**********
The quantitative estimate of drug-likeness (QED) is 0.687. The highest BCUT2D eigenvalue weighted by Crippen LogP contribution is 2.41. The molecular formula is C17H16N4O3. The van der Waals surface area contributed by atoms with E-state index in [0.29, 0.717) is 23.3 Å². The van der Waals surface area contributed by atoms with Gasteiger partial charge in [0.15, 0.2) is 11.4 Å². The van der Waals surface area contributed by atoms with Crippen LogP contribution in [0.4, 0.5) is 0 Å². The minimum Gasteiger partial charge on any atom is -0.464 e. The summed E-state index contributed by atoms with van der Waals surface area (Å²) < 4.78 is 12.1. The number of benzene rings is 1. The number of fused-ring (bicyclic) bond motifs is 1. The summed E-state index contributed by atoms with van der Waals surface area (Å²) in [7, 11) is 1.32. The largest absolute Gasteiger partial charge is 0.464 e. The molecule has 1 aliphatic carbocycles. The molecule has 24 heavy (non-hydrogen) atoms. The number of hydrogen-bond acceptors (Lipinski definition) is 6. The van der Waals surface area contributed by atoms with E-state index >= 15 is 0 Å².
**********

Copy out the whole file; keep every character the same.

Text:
The quantitative estimate of drug-likeness (QED) is 0.687. The highest BCUT2D eigenvalue weighted by Crippen LogP contribution is 2.41. The molecular formula is C17H16N4O3. The van der Waals surface area contributed by atoms with E-state index in [0.29, 0.717) is 23.3 Å². The van der Waals surface area contributed by atoms with Gasteiger partial charge in [0.15, 0.2) is 11.4 Å². The van der Waals surface area contributed by atoms with Crippen LogP contribution in [0.4, 0.5) is 0 Å². The minimum Gasteiger partial charge on any atom is -0.464 e. The summed E-state index contributed by atoms with van der Waals surface area (Å²) < 4.78 is 12.1. The number of benzene rings is 1. The number of fused-ring (bicyclic) bond motifs is 1. The summed E-state index contributed by atoms with van der Waals surface area (Å²) in [7, 11) is 1.32. The largest absolute Gasteiger partial charge is 0.464 e. The molecule has 1 aliphatic carbocycles. The molecule has 24 heavy (non-hydrogen) atoms. The number of hydrogen-bond acceptors (Lipinski definition) is 6. The van der Waals surface area contributed by atoms with E-state index >= 15 is 0 Å².